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Alumni News: Unraveling Dangerous Decisions

Beth Casarjian goes straight to the source to change kids' risky behaviors

Going straight to the source to change kids’ risky behaviors

By JIM REISLER

TO STOP DRUG ABUSE, gang activity and other high-risk behavior by young people—especially those who have endured tough circumstances—you’ve got to help them understand the emotions and beliefs that brought them to that point. Such intense “emotional literacy,” as Beth Casarjian terms it, is at the heart of The Power Source curriculum, Casarjian’s 11-step program of discussion topics, role-playing, reflective written exercises, meditation and guided visualizations. Described in Casarjian’s 2003 book, Power Source: Taking Charge of Your Life, the curriculum is in use at some 3,500 juvenile detention centers, schools and residential programs. The program also is a cornerstone project of the Lionheart Foundation, a Boston-based non-profit founded by Casarjian’s aunt and co-author, Robin Casarjian, herself a TC alumna.

Beth Casarjian graduated from Wesleyan College in 1991 with the goal of becoming an English professor. She enrolled at TC after working with at-risk youth during a year-long stint as a peer mentor at Boston’s English High School. Working with TC’s Marla Brassard, Casarjian became interested in issues of peer victimization, bullying and parental abuse of children. She is now the Lionheart Foundation’s Clinical Director of Youth Services, leading a five-year, federally funded study of post-prison re-arrest rates among adolescents who were incarcerated at New York’s Rikers Island. “The opportunity to work directly with people in need is part of what drives us,” says Casarjian, the mother of three children, ages 14, 10 and 8. “It’s a great window of opportunity to learn.”  


Published Thursday, Dec. 15, 2011

Alumni News: Unraveling Dangerous Decisions

Going straight to the source to change kids’ risky behaviors

By JIM REISLER

TO STOP DRUG ABUSE, gang activity and other high-risk behavior by young people—especially those who have endured tough circumstances—you’ve got to help them understand the emotions and beliefs that brought them to that point. Such intense “emotional literacy,” as Beth Casarjian terms it, is at the heart of The Power Source curriculum, Casarjian’s 11-step program of discussion topics, role-playing, reflective written exercises, meditation and guided visualizations. Described in Casarjian’s 2003 book, Power Source: Taking Charge of Your Life, the curriculum is in use at some 3,500 juvenile detention centers, schools and residential programs. The program also is a cornerstone project of the Lionheart Foundation, a Boston-based non-profit founded by Casarjian’s aunt and co-author, Robin Casarjian, herself a TC alumna.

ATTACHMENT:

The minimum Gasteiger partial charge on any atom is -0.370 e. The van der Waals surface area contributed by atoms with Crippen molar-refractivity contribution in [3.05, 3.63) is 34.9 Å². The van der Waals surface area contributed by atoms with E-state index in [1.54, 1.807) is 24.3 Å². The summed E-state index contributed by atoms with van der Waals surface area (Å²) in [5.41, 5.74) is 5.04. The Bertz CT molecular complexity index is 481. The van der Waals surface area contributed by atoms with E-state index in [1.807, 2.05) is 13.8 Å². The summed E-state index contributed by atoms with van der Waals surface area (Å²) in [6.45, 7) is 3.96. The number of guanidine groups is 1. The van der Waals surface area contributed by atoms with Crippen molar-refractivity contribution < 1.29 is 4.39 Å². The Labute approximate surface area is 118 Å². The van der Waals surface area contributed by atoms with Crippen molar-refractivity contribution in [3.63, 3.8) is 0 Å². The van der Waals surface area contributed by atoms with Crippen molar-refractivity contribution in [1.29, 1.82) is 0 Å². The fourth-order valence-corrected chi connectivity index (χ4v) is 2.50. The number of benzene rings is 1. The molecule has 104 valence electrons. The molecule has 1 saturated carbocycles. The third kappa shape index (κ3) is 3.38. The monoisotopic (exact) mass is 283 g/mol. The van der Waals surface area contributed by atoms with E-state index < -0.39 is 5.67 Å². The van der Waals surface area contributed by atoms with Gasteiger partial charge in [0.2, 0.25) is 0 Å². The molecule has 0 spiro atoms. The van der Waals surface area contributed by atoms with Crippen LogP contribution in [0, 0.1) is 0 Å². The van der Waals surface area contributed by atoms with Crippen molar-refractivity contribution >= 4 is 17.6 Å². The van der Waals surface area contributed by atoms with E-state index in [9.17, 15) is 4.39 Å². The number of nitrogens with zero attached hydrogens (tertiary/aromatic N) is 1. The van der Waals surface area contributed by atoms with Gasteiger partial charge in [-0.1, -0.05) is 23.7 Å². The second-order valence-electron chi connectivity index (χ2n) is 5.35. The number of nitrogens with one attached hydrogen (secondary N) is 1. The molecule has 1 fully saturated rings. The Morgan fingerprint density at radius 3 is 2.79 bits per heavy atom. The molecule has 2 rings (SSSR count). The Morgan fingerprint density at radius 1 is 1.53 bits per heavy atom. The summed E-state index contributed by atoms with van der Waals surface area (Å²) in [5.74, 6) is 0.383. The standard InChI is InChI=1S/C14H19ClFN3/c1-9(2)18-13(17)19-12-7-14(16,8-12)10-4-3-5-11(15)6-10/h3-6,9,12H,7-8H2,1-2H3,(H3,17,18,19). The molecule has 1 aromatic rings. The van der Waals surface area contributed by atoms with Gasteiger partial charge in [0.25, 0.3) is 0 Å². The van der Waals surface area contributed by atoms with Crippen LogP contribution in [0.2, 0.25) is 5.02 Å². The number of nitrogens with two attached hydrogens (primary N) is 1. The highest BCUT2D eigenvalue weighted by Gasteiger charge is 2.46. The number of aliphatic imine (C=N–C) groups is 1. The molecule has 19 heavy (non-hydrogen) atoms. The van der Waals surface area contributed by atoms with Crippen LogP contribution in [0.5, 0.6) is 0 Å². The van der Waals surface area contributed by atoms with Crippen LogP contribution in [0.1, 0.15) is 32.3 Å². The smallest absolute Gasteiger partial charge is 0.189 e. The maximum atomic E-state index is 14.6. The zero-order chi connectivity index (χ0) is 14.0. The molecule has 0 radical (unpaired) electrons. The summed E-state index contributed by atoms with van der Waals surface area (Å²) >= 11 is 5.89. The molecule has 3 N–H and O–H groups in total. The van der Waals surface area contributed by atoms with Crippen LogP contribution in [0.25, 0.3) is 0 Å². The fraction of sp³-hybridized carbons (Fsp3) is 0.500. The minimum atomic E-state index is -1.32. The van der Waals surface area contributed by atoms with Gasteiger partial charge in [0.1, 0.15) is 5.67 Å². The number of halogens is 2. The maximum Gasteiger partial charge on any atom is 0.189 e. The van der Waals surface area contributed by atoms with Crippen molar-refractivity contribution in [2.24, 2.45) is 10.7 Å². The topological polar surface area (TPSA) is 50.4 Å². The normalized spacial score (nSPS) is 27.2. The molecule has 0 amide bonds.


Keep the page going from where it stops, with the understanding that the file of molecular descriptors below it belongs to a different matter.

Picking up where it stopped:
Beth Casarjian graduated from Wesleyan College in 1991 with the goal of becoming an English professor. She enrolled at TC after working with at-risk youth during a year-long stint as a peer mentor at Boston’s English High School. Working with TC’s Marla Brassard, Casarjian became interested in issues of peer victimization, bullying and parental abuse of children. She is now the Lionheart Foundation’s Clinical Director of Youth Services, leading a five-year, federally funded study of post-prison re-arrest rates among adolescents who were incarcerated at New York’s Rikers Island. “The opportunity to work directly with people in need is part of what drives us,” says Casarjian, the mother of three children, ages 14, 10 and 8. “It’s a great window of opportunity to learn.”  


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